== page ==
As much as we like to believe that each day teachers show up in the classroom, they are starting with a blank slate and that the fund of goodwill that was depleted through one altercation with a student or another was replenished overnight, this isn’t true.
Being a teacher, being a student – these roles carry memory with them. The student who constantly disrupted class after repeated requests to remain on task will be remembered. The teacher who failed to take the time to ask how a student was on the day when the world felt like the world was collapsing will be remembered. The deleterious effects of these actions will be felt by those who experienced them the next time a quiz grade teeters between two letters or the effort available for a class project can be expended on this class or the other.
The people in schools and classrooms remember how the people in these spaces make them feel.
Because of this, the schools we need must stock themselves with an overabundance of goodwill.
It’s a difficult proposition, but it is not impossible. Within the realm of control for schools, it can only be the adults who are expected to remind themselves of the goodwill necessary to help the children in their care navigate the seemingly impossible task of growing up.
One piece, of course, is mindfully enacting an ethic of care. The reciprocity within such an approach to teaching means that adults who reach out to their students with a drive to create a caring relation will find new energy when that care is recognized by students. In simple terms, we can increase our capacity to care for children by caring for children.
Operating with an abundance of goodwill also means mindfully avoiding playing a “gotcha” game with students. Gotcha games in schools never teach the lessons their perpetrators believe they are teaching. The teacher who has an assignment due by a certain hour on a certain day and refuses to accept the work of a student turned in after that deadline – no matter if it is minutes, hours or days – will point to an important lesson about time management.
The lesson internalized by students, though, is hardly ever, “Oh, I must remember to turn things in on time.” Through the emotions of hard work rejected, students are more likely to learn that it matters more when they do the work assigned to them rather than how well. The lesson becomes, “I should turn this in now even though I’ve not completed it or made something of which I can be proud.”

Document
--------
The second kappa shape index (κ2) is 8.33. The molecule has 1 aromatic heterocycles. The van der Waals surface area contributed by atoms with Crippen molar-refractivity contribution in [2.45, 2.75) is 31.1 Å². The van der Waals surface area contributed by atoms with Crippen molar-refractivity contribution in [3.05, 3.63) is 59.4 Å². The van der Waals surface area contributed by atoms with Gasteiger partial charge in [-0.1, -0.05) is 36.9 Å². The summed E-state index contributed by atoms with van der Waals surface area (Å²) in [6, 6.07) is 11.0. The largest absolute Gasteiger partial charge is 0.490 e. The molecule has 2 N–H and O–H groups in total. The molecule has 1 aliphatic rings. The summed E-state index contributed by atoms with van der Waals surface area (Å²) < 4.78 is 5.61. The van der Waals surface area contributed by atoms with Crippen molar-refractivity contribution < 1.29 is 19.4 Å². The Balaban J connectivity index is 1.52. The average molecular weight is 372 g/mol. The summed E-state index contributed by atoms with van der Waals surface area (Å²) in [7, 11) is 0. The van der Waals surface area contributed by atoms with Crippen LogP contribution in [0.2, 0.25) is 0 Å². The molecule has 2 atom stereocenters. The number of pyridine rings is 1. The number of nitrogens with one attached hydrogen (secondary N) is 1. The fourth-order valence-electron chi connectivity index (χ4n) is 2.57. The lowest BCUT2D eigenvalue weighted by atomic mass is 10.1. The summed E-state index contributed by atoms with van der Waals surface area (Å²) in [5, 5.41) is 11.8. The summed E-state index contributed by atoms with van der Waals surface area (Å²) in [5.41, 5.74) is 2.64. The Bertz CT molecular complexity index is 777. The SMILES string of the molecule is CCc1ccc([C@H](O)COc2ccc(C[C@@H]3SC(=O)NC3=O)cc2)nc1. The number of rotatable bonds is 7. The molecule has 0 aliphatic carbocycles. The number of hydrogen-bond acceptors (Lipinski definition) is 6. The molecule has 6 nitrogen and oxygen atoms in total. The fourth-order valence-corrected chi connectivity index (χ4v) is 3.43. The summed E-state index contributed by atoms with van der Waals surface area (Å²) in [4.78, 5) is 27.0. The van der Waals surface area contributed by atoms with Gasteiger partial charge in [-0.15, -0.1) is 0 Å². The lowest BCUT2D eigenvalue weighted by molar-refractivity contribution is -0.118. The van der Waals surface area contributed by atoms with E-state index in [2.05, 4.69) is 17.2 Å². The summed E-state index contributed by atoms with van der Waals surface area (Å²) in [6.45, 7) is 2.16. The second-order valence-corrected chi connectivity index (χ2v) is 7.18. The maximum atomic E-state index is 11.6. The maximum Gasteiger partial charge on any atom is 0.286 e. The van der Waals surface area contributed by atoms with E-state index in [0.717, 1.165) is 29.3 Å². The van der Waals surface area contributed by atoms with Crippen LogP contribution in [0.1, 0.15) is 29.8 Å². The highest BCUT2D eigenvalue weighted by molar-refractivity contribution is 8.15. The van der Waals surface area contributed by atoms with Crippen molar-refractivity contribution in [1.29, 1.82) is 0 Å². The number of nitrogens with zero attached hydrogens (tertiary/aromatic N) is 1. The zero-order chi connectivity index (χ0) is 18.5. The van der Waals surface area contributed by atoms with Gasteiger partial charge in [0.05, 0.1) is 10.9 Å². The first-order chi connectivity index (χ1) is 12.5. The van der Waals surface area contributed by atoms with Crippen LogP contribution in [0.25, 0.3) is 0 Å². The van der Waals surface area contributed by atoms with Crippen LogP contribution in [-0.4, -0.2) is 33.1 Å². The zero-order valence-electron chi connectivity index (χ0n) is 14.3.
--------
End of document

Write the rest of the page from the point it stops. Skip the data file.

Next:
Gotcha games are improper assertions of power in the classroom. Yes, teachers are within their rights to play such games, but that does not excuse such actions.
The second depleter of goodwill or evidence of its absence is the evocation of the “real world.”
These teachers excuse their hard-nosed approach to “accountability” by explaining they are not accepting late work from an eighth grade student because “when they get into the real world, their boss won’t accept excuses for why projects are not completed.”
This is possibly true. Also true along these lines of reasoning are the idea that this hypothetical job will happen when students are expected to pay rent, worry about health insurance, and file taxes among other responsibilities. They will also be able to vote and consider finding other employment if they want to escape an employer who takes such a hard-nosed stance.
Rarely, do teachers who invoke the “real world” do so in a way that includes the democracy and choice their students will find in the real real world.
Eighth grade is real. It is difficult and confusing, and it is real. Deadlines should exist, and time management is important as a skill. So too, perhaps even more so, is the giving and generating of goodwill. Given the choice between the citizen who has learned to submit things on time and the one who has learned the value and importance of goodwill, the one who understands goodwill is surely the higher aspiration of schooling.
Maintaining goodwill is difficult. It requires vigilance, commitment, and rejuvenation. Maintaining goodwill is one thing other than difficult. Maintaining good will is necessary.